A windproof skull cap is great if it’s getting colder, so from November onwards. Great Outdoors has this brilliant one from Sealskinz that’s both wind and waterproof for €25. It’s nice and thin so is specially designed for wearing under helmets and other headwear. It’s also breathable and is lined with microfleece for added warmth factor. (I want one!)
Great Outdoors also stocks this waterproof cap from Sealskinz. I personally find a peak really handy if it’s raining as it keeps the water out of your eyes so you can see where you’re going. This one also keeps your head dry, which is a bonus.
Autumn means taking your gloves back out of the drawer and onto your chilly paws. Light fingerless gloves can be fine for early autumn when you might not need full gloves. These are fairly basic ones for €24 from the Cycle Super Store that are fine for mild autumn weather. They’re generally made from lycra and usually faux or real leather on the palm depending how much you spend. They also generally have padding at the bottom of your palm to make it more comfortable leaning on the handlebars.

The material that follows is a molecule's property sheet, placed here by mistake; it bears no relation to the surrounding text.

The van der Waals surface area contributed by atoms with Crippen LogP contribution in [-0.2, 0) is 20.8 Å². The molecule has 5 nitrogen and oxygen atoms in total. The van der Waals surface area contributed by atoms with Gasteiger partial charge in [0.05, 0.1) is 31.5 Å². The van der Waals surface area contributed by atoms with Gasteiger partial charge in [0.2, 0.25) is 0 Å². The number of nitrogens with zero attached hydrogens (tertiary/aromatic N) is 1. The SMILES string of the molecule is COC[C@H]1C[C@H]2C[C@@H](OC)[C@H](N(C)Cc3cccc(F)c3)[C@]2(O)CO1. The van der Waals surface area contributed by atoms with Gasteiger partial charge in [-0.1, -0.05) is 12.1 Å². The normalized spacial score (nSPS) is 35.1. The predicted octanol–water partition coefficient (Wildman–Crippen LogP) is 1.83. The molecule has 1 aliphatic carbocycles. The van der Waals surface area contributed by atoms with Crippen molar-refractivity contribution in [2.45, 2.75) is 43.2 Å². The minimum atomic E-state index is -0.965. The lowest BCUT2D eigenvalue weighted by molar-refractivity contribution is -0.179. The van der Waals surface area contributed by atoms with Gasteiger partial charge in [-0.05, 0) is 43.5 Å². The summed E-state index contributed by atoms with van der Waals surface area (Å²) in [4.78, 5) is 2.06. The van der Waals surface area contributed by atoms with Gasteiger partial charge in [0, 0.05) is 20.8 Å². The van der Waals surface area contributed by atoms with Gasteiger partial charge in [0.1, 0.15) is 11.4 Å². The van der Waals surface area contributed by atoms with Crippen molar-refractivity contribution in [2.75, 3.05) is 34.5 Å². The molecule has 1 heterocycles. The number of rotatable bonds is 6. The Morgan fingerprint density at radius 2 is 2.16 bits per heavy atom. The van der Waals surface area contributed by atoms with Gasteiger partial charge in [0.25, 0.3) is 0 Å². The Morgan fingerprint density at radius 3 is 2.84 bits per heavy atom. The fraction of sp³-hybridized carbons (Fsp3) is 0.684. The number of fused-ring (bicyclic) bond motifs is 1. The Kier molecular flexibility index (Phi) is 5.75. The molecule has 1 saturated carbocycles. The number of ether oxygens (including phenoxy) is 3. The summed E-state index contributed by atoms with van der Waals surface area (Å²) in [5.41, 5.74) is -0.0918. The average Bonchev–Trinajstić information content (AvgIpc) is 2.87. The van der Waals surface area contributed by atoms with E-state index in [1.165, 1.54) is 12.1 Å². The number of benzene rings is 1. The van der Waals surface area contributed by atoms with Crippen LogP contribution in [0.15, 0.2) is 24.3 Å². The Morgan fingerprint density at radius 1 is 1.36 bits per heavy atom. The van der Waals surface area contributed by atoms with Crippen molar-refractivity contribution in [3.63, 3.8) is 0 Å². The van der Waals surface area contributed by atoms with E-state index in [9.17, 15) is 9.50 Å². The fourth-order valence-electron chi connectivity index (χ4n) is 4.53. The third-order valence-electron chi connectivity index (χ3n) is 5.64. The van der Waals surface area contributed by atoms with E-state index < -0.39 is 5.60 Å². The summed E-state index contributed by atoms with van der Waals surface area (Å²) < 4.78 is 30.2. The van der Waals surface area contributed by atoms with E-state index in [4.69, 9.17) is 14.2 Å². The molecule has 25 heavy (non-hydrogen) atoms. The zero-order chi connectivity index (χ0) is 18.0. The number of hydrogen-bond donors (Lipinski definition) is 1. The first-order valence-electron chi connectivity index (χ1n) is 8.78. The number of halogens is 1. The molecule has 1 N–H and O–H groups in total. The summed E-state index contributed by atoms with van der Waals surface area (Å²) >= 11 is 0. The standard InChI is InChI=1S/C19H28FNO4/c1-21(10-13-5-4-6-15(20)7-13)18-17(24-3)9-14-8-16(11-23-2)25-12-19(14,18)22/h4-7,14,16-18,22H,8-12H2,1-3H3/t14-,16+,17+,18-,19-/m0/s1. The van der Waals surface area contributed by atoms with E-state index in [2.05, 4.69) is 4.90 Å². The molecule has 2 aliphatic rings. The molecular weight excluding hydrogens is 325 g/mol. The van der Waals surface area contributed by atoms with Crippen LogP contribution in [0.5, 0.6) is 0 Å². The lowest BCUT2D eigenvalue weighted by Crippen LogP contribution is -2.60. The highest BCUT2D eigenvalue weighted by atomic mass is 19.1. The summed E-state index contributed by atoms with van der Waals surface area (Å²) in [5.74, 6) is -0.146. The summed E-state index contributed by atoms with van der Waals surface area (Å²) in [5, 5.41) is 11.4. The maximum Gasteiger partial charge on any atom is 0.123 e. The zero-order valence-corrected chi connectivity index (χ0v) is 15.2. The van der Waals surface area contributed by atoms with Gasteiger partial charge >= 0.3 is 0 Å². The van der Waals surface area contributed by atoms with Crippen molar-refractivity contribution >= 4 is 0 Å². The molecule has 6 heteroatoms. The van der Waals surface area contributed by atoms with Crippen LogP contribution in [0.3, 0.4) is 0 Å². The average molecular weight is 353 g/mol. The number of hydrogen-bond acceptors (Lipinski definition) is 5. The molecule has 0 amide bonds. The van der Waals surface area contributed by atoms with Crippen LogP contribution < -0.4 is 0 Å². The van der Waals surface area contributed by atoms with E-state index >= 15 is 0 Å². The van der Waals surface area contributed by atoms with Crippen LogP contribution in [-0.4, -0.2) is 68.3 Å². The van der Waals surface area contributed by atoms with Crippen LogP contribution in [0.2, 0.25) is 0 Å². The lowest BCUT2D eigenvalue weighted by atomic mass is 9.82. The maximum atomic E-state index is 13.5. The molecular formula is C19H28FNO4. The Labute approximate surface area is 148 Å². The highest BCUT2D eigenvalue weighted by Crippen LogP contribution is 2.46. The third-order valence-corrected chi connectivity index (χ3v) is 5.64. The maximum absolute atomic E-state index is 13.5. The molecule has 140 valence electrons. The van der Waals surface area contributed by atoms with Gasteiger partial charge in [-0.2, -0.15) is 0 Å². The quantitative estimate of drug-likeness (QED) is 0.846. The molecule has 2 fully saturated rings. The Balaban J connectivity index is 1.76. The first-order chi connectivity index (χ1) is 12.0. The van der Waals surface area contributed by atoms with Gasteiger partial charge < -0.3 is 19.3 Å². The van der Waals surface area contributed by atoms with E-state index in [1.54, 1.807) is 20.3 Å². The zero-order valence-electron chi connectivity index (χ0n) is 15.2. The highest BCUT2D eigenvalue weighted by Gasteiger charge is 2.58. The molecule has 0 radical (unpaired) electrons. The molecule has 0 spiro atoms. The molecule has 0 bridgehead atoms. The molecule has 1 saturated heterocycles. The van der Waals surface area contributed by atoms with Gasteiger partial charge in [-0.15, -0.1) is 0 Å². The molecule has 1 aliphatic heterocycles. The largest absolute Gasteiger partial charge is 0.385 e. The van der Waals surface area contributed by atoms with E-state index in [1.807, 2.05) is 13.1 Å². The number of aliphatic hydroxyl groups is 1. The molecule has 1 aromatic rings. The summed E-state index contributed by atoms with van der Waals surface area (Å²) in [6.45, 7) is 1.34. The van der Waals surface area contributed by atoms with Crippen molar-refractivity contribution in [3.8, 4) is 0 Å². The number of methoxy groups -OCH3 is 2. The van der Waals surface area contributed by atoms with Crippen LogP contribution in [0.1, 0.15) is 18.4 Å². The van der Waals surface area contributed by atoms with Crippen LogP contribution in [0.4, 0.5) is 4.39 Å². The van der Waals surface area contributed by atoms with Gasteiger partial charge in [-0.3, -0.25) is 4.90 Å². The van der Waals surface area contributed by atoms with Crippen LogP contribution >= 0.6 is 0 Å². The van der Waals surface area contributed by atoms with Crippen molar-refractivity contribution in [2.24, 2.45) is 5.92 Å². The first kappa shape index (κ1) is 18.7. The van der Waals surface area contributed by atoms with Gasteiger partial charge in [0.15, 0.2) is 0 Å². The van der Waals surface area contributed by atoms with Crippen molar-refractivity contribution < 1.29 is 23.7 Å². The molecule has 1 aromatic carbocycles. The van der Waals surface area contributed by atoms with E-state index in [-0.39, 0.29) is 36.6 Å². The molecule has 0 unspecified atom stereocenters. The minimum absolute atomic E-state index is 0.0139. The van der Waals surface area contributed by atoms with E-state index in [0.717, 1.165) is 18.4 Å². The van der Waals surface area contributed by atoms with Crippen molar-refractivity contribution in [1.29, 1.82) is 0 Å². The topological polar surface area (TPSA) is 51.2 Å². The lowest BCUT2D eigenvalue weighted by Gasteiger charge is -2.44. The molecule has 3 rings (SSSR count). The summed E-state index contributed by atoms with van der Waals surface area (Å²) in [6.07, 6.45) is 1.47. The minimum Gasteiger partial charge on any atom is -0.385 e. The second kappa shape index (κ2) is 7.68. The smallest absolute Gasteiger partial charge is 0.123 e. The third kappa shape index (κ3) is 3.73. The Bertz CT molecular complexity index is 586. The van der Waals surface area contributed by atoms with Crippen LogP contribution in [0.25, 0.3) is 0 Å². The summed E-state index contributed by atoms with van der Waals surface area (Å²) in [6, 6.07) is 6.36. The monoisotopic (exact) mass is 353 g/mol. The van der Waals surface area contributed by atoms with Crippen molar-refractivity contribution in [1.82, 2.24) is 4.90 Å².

Once temperatures drop a bit more, you can choose a full finger option like this for €30. Or, there are full winter gloves too, like these ones for €30.50 from Wheelworx that are water and windproof and not that expensive.
For commuters, Georgia in Dublin has come up with their own Polar gloves, which are mitts with a removable mitt cover, so you can get your fingers out when you need to lock your bike or use your phone. You can also get waterproof cuffs to go over the top, and you can choose short or long gloves that bring fleece all the way up your arm! Very clever.